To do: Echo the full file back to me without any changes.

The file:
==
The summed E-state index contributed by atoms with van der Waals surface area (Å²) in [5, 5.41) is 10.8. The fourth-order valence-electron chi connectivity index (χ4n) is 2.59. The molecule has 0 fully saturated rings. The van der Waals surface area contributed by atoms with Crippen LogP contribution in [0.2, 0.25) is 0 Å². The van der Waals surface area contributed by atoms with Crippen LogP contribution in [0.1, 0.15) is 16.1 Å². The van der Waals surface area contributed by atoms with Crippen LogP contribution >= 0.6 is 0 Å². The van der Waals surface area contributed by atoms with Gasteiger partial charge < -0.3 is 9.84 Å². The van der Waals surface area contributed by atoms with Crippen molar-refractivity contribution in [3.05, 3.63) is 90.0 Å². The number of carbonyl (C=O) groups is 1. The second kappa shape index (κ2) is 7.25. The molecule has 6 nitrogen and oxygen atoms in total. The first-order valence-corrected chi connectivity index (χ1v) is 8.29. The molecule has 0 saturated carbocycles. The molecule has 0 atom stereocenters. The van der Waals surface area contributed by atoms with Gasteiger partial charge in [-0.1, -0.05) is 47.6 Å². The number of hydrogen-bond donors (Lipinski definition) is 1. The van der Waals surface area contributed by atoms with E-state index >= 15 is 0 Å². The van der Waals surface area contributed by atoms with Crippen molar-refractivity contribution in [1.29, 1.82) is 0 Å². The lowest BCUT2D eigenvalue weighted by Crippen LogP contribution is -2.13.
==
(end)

The summed E-state index contributed by atoms with van der Waals surface area (Å²) in [5, 5.41) is 10.8. The fourth-order valence-electron chi connectivity index (χ4n) is 2.59. The molecule has 0 fully saturated rings. The van der Waals surface area contributed by atoms with Crippen LogP contribution in [0.2, 0.25) is 0 Å². The van der Waals surface area contributed by atoms with Crippen LogP contribution in [0.1, 0.15) is 16.1 Å². The van der Waals surface area contributed by atoms with Crippen LogP contribution >= 0.6 is 0 Å². The van der Waals surface area contributed by atoms with Gasteiger partial charge < -0.3 is 9.84 Å². The van der Waals surface area contributed by atoms with Crippen molar-refractivity contribution in [3.05, 3.63) is 90.0 Å². The number of carbonyl (C=O) groups is 1. The second kappa shape index (κ2) is 7.25. The molecule has 6 nitrogen and oxygen atoms in total. The first-order valence-corrected chi connectivity index (χ1v) is 8.29. The molecule has 0 saturated carbocycles. The molecule has 0 atom stereocenters. The van der Waals surface area contributed by atoms with Gasteiger partial charge in [-0.1, -0.05) is 47.6 Å². The number of hydrogen-bond donors (Lipinski definition) is 1. The van der Waals surface area contributed by atoms with E-state index >= 15 is 0 Å². The van der Waals surface area contributed by atoms with Crippen molar-refractivity contribution in [1.29, 1.82) is 0 Å². The lowest BCUT2D eigenvalue weighted by Crippen LogP contribution is -2.13.